I love Francine Rivers and I’ve loved every one of her books that I’ve read. I first read A Voice in the Wind, immediately followed by An Echo in the Darkness (if you’ve read those two, you can understand why I said “immediately”; if you haven’t, go read them and find out for yourself). The Atonement Child, The Last Sin Eater, The Scarlet Thread, her flagship novel, Redeeming Love—all wonderful, all highly recommended. In short, I’m a big (big!) fan.
It’s been a few years since her last full-length novel and I have to tell you, I’ve been missing her voice in redemptive fiction. You can imagine how excited I was to learn that not only had she written another novel but that I’d been offered the opportunity to read and review it! Yep, very excited. So much so that I devoured this long awaited, much anticipated new release in a day. Yep, a day. Devoured, I told you.
Her Mother’s Hope is the first of two historical novels inspired by Rivers’ mother and grandmother and their sometimes strained, contentious relationship. The mother-daughter bond is complex, I don’t have to tell you that, and Her Mother’s Hope explores the heartache and disappointment that can stem from such complexity:
Near the end of the twentieth century, fiery Marta Schneider leaves Switzerland and a difficult childhood behind, determined to find life on her own terms. She’s driven by her father’s assumption that she’ll never amount to anything more than a servant and her mother’s secret prodding to chase her dreams. But nothing has prepared her for the journey ahead and the sacrifices she must make as she travels through Europe, Canada, and finally to the Central Valley of California to raise her family.
Marta’s hope is to give her children a better life, but experience has taught her that only the strong survive. Her tough love is often mistaken for disdain, especially by her oldest daughter, Hildemara Rose, who craves her mother’s acceptance. As Hildie pursues her calling as a nurse, she falls in love and starts a family of her own amidst the turmoil of World War II. But when tragedy threatens the independence she’s worked so hard to build, both mother and daughter must face their own shortcomings and the ever-widening chasm that threatens to separate them forever.
Her Mother’s Hope is, as the description suggests, an epic story crossing multiple generations, an aspect of the story that frustrated me somewhat, especially at the beginning of the novel. Within a few pages, or a few paragraphs even, the story would jump three years then five years and so on. I felt hurried along the story when I kind of wanted to linger awhile. That being said, the latter part of the book maintained a more consistent tempo; that, or I had grown accustomed to the epic nature of Marta’s story. I will admit that I liked the second part of the book, Hildie’s story, more so than the first. I also liked how the novel captured the tumultuous times of the world wars, touching on Japanese interment camps, for example, as well as the heightened prejudice against Germans.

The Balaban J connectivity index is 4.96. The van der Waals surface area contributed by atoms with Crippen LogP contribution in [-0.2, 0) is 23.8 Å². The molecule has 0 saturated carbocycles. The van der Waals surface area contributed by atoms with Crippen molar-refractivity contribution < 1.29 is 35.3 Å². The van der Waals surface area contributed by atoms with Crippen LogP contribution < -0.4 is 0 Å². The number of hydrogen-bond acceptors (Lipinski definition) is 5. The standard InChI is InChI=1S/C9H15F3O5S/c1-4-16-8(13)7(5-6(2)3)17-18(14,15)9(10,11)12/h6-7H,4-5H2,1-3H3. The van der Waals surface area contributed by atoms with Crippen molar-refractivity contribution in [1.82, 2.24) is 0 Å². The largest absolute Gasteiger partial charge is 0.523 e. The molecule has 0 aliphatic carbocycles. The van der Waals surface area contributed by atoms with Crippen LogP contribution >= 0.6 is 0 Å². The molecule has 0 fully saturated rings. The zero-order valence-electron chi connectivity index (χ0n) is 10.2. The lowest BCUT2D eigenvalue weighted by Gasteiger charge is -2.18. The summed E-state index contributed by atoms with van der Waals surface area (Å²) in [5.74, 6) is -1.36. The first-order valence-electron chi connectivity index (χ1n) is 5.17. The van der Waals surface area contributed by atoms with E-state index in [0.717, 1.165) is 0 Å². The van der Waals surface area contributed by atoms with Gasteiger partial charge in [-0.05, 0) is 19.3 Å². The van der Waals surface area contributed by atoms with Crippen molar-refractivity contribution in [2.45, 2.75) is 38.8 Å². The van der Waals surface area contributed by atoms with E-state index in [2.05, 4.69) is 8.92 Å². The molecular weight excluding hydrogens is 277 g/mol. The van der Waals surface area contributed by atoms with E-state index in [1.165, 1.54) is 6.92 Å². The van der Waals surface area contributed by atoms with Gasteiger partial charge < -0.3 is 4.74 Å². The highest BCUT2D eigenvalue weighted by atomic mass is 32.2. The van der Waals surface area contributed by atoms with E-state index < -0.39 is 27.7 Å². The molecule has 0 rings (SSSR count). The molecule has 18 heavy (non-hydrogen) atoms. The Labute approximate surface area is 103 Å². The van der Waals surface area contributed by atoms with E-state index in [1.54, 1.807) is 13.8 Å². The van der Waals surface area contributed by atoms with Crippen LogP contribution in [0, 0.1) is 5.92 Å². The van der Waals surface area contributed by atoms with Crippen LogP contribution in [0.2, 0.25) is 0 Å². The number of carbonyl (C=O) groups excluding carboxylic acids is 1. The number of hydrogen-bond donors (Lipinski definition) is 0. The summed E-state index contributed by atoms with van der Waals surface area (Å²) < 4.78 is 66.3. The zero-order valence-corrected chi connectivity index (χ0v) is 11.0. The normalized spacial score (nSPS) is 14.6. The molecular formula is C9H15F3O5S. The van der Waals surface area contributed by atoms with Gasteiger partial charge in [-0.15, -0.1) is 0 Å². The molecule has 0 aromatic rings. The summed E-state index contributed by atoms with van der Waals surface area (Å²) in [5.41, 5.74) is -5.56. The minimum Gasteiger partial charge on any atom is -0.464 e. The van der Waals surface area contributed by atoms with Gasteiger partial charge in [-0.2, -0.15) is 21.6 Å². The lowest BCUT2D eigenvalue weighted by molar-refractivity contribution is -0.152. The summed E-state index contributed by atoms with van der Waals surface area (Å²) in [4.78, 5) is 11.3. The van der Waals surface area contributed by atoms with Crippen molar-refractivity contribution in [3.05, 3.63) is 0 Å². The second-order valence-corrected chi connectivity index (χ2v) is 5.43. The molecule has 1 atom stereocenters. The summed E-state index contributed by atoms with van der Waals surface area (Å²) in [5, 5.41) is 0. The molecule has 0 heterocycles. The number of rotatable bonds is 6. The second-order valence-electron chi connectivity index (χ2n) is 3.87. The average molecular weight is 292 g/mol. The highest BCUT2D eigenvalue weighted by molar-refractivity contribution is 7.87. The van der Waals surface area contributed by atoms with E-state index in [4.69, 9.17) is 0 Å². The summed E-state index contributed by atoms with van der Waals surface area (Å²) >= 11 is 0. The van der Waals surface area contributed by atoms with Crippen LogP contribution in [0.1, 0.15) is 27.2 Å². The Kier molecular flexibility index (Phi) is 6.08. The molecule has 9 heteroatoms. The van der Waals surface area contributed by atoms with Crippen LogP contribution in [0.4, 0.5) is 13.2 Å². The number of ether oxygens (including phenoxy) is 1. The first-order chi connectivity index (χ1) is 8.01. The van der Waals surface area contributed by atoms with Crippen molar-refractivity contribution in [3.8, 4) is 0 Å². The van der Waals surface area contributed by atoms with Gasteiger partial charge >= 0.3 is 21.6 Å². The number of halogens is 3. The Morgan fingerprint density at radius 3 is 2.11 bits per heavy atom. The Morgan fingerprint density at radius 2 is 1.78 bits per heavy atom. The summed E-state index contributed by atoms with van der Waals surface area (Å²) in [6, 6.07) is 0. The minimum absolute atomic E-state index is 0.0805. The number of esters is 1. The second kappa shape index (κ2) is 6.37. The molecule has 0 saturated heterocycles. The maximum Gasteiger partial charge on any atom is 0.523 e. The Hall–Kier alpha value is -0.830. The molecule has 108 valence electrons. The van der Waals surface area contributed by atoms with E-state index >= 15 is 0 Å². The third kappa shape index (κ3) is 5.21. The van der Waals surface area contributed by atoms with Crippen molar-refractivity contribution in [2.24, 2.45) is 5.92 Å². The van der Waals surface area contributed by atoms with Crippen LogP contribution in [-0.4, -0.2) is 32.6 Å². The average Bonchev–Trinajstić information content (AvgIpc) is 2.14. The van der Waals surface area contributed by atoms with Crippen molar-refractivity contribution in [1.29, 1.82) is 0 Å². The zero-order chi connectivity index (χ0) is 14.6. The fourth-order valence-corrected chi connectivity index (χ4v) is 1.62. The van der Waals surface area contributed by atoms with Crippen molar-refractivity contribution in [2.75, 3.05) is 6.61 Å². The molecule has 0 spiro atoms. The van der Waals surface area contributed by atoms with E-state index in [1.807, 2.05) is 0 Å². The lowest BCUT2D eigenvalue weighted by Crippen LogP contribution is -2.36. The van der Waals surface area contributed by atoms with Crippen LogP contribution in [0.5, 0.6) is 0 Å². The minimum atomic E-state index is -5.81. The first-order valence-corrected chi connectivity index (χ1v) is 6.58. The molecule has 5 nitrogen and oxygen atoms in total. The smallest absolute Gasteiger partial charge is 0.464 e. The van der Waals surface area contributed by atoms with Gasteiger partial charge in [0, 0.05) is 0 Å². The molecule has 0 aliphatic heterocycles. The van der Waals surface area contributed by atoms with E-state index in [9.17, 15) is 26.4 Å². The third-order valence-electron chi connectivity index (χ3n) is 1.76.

Marta as a protagonist was a remarkably flawed character that I at turn liked, sympathized with, pitied and more than once wanted to shake some sense into. Such is real life–remarkably flawed–and Rivers’ portrayal of choices and consequences provide the kind of realism I like in a novel, even though I am sometimes frustrated by it.
I don’t know if Her Mother’s Hope is my favorite Francine Rivers’ novel but I will say I liked it, very much. So much so I stayed up far too late and left too many tasks undone in order to read it in a days’ time. Rivers is a master at her craft and her storytelling skills do not fail her here. I will be eagerly awaiting the next novel in the series and the resolution of Marta and Hildie’s story!
We have a copy of Francine Rivers latest novel to give away to one of you (U.S. and Canadian shipping addresses). Please leave a comment if you want to win. We’ll announce the winner in our giveaway post on March 24.
Wife and mother, Bible teacher and blogger, Lisa loves Jesus, coffee, dark chocolate and, of course, books. Read more of her reflections at Lisa writes….